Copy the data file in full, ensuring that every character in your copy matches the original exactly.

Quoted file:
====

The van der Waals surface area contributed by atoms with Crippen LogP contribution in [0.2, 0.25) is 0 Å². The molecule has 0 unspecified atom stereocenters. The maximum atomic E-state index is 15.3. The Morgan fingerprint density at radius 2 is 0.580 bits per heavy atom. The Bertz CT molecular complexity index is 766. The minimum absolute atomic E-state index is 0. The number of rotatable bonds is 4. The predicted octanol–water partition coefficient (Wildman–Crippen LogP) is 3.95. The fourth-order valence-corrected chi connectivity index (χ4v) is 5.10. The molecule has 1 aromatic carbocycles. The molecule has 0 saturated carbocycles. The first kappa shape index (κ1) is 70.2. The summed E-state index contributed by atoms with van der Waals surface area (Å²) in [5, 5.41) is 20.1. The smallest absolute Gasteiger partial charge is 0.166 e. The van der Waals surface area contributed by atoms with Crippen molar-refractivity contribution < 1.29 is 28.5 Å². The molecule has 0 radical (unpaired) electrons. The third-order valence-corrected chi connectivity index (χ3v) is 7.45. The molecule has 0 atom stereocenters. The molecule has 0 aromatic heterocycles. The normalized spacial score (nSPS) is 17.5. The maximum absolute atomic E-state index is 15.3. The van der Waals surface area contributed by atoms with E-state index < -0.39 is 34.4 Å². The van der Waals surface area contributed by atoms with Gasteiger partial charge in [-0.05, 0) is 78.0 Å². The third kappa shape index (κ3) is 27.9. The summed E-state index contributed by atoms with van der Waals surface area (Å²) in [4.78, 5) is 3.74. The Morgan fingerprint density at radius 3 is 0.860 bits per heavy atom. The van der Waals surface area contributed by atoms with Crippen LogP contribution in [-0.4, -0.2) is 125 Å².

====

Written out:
The van der Waals surface area contributed by atoms with Crippen LogP contribution in [0.2, 0.25) is 0 Å². The molecule has 0 unspecified atom stereocenters. The maximum atomic E-state index is 15.3. The Morgan fingerprint density at radius 2 is 0.580 bits per heavy atom. The Bertz CT molecular complexity index is 766. The minimum absolute atomic E-state index is 0. The number of rotatable bonds is 4. The predicted octanol–water partition coefficient (Wildman–Crippen LogP) is 3.95. The fourth-order valence-corrected chi connectivity index (χ4v) is 5.10. The molecule has 1 aromatic carbocycles. The molecule has 0 saturated carbocycles. The first kappa shape index (κ1) is 70.2. The summed E-state index contributed by atoms with van der Waals surface area (Å²) in [5, 5.41) is 20.1. The smallest absolute Gasteiger partial charge is 0.166 e. The van der Waals surface area contributed by atoms with Crippen molar-refractivity contribution < 1.29 is 28.5 Å². The molecule has 0 radical (unpaired) electrons. The third-order valence-corrected chi connectivity index (χ3v) is 7.45. The molecule has 0 atom stereocenters. The molecule has 0 aromatic heterocycles. The normalized spacial score (nSPS) is 17.5. The maximum absolute atomic E-state index is 15.3. The van der Waals surface area contributed by atoms with E-state index < -0.39 is 34.4 Å². The van der Waals surface area contributed by atoms with Gasteiger partial charge in [-0.05, 0) is 78.0 Å². The third kappa shape index (κ3) is 27.9. The summed E-state index contributed by atoms with van der Waals surface area (Å²) in [4.78, 5) is 3.74. The Morgan fingerprint density at radius 3 is 0.860 bits per heavy atom. The van der Waals surface area contributed by atoms with Crippen LogP contribution in [-0.4, -0.2) is 125 Å².